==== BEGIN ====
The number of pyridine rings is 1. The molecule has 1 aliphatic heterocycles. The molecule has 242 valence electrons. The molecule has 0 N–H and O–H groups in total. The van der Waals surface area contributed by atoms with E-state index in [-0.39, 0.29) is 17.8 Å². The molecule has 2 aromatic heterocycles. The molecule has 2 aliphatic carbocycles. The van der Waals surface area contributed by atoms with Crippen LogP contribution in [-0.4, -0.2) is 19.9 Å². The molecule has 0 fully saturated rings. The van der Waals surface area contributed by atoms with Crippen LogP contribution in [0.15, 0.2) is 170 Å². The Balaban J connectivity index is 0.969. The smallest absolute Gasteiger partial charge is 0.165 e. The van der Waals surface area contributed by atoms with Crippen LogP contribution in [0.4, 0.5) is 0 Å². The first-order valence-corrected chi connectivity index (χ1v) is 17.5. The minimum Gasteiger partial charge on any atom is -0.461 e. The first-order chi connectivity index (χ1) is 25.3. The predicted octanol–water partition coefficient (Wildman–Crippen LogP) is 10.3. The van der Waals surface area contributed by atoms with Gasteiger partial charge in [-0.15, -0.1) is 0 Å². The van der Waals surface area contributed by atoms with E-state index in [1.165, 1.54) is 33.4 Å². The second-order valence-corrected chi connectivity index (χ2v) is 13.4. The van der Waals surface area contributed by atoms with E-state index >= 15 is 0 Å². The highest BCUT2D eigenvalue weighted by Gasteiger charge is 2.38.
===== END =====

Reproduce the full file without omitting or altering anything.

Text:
The number of pyridine rings is 1. The molecule has 1 aliphatic heterocycles. The molecule has 242 valence electrons. The molecule has 0 N–H and O–H groups in total. The van der Waals surface area contributed by atoms with E-state index in [-0.39, 0.29) is 17.8 Å². The molecule has 2 aromatic heterocycles. The molecule has 2 aliphatic carbocycles. The van der Waals surface area contributed by atoms with Crippen LogP contribution in [-0.4, -0.2) is 19.9 Å². The molecule has 0 fully saturated rings. The van der Waals surface area contributed by atoms with Crippen LogP contribution in [0.15, 0.2) is 170 Å². The Balaban J connectivity index is 0.969. The smallest absolute Gasteiger partial charge is 0.165 e. The van der Waals surface area contributed by atoms with Crippen LogP contribution in [0.4, 0.5) is 0 Å². The first-order valence-corrected chi connectivity index (χ1v) is 17.5. The minimum Gasteiger partial charge on any atom is -0.461 e. The first-order chi connectivity index (χ1) is 25.3. The predicted octanol–water partition coefficient (Wildman–Crippen LogP) is 10.3. The van der Waals surface area contributed by atoms with Gasteiger partial charge in [-0.15, -0.1) is 0 Å². The van der Waals surface area contributed by atoms with E-state index in [1.165, 1.54) is 33.4 Å². The second-order valence-corrected chi connectivity index (χ2v) is 13.4. The van der Waals surface area contributed by atoms with E-state index >= 15 is 0 Å². The highest BCUT2D eigenvalue weighted by Gasteiger charge is 2.38.